October 12, 2018

Archdiocesan Review Board evaluates abuse claims, helps victims

By Sean Gallagher

The Archdiocesan Review Board worked closely with Archbishop Charles C. Thompson to prepare the list of clergy serving in central and southern Indiana dating back to the 1940s who have had credible allegations of sexual abuse made against them that is published in this issue of The Criterion. (See related story)

This board was established by then-Archbishop Daniel M. Buechlein in 2002 in compliance with the “Charter for the Protection of Children and Young People,” which was issued by the bishops of the U.S. that same year.

The review board has six members, five of whom are lay Catholics from across central and southern Indiana with professional training and experience that make them well-qualified to evaluate claims of abuse and recommend treatment for victims of abuse.

The members include a police detective who investigates child abuse cases, a clinical psychologist, a retired school administrator, a retired lawyer who practiced civil rights law, a retired social worker and an archdiocesan priest.

They meet four times each year to review the status of past credible claims of abuse against clergy or others representing the Church. This includes recommending various forms of mental health treatment for victims of abuse.

In evaluating new claims of abuse and reviewing the status of past claims, the review board works closely with Carla Hill, the victims assistance coordinator for the archdiocese, who receives initial claims of abuse and reports them directly to the Indiana Department of Child Protective Services. She also continues assisting victims of abuse in the assistance they are offered by the archdiocese.

The review board meets at other times as needed to evaluate new abuse claims and for other work that may arise.

This has been the case in recent months as two new claims of abuse against archdiocesan priests have been made.

Ida Lamberti, a member of St. Luke the Evangelist Parish in Indianapolis, took part in those meetings. A member of the review board since 2012, Lamberti is a retired lawyer who previously represented clients who had experienced various forms of discrimination.

She saw herself in this work as being a voice “for people who didn’t have a voice when their rights were abridged.”

Lamberti similarly views herself and fellow members of the review board as being a voice for people who have been abused by clergy or others representing the Church.

“I believe we have been called to be the voice of that person,” she said, “and to try and look at what would help them best to heal and receive the kind of treatment and counselling that will help them to deal with that past and become better equipped to move forward.”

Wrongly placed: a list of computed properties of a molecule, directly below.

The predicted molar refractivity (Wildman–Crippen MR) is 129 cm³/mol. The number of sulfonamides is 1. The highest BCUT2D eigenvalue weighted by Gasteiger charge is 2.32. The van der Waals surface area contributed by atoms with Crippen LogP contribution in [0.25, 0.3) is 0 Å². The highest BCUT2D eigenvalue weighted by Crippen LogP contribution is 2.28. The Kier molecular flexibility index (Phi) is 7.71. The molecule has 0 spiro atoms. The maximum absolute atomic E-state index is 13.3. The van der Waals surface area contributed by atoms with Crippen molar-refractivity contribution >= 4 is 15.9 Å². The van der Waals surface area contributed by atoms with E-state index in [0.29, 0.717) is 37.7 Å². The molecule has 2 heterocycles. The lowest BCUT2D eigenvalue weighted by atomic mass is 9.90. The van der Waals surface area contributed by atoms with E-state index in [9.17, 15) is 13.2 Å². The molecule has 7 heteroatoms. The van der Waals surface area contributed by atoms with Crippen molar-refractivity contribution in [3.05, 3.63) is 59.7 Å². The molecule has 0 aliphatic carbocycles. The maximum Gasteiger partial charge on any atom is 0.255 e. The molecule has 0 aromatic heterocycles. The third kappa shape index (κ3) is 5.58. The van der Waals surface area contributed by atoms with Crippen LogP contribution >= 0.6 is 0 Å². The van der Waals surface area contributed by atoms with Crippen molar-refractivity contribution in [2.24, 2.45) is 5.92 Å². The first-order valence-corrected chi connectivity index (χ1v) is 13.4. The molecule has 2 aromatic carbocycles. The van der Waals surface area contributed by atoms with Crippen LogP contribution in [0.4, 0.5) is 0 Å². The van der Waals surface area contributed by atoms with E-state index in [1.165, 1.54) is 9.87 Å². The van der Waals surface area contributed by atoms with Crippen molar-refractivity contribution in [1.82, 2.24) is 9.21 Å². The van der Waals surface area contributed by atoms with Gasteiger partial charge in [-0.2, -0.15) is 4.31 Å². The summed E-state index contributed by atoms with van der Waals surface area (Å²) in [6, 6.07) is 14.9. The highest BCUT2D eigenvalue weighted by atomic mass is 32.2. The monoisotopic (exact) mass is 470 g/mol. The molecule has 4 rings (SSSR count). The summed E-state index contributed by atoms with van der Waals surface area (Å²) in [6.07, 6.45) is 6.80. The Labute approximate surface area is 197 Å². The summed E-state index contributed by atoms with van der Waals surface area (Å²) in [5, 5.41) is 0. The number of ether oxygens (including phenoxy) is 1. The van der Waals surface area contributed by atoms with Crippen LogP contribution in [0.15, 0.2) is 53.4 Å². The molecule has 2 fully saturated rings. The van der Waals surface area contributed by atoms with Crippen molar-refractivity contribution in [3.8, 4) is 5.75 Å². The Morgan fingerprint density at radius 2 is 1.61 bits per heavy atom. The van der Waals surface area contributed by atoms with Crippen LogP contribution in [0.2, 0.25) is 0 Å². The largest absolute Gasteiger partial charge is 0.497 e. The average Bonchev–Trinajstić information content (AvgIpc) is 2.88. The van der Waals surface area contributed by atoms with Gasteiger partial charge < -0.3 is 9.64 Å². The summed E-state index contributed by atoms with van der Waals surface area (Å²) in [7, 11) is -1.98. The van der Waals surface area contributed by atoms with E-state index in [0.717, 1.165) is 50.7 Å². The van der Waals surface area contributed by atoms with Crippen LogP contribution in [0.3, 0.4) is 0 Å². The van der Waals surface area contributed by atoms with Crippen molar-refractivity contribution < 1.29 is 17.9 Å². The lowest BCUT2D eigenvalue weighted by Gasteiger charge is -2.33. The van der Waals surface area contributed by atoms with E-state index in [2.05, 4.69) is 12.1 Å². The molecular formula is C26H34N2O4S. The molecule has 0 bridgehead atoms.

Since beginning her service on the review board in 2012, Lamberti has worked with three shepherds of the archdiocese: Bishop Christopher J. Coyne, who was the archdiocese’s apostolic administrator at the time and is now bishop of Burlington, Vt.; Cardinal Joseph W. Tobin, now archbishop of Newark, N.J.; and Archbishop Thompson.

In all cases, Lamberti found the prelates supportive of and interested in the work of the review board.

Regarding Archbishop Thompson, Lamberti said that “he has been very engaged in what is going on in our archdiocese and the need to have greater transparency about the process.”

Lamberti is also confident that archdiocesan leaders respect the independence of the review board, which allows it to complete its mission of evaluating claims of abuse and seeking to give aid to abuse victims.

She noted that while the archbishop “is the final authority for the archdiocese,” the members of the review board “certainly have every opportunity to give our input and to make a recommendation. And we are free to make the recommendation that we think is appropriate.”

Regarding the review board, Archbishop Thompson expressed his gratitude “for the incredible dedication and seriousness in which each member has provided in time and talent.”

“Lay involvement is essential in all aspects of ministry and service, but none more important than the protection of children and young people, as well as concern for victims of abuse,” Archbishop Thompson said. “Trust and credibility are predicated on the proper means of transparency and accountability, which necessarily involves our Archdiocesan Review Board.”

(If you are a victim of sexual misconduct by a person ministering on behalf of the Church, or if you know of anyone who has been a victim of such misconduct, please contact civil authorities and the Archdiocesan Victim Assistance Coordinator Carla Hill. There are two ways to make a report to the archdiocese:

—Carla Hill, Archdiocese of Indianapolis, Victim Assistance Coordinator, P.O. Box 1410, Indianapolis, IN 46206-1410, call 317-236-1548 or 800-382-9836, ext. 1548, or e-mail carlahill@archindy.org.

—Ethics Point Confidential, Online Reporting, www.archdioceseofindianapolis.ethicspoint.com or call 888-393-6810.)

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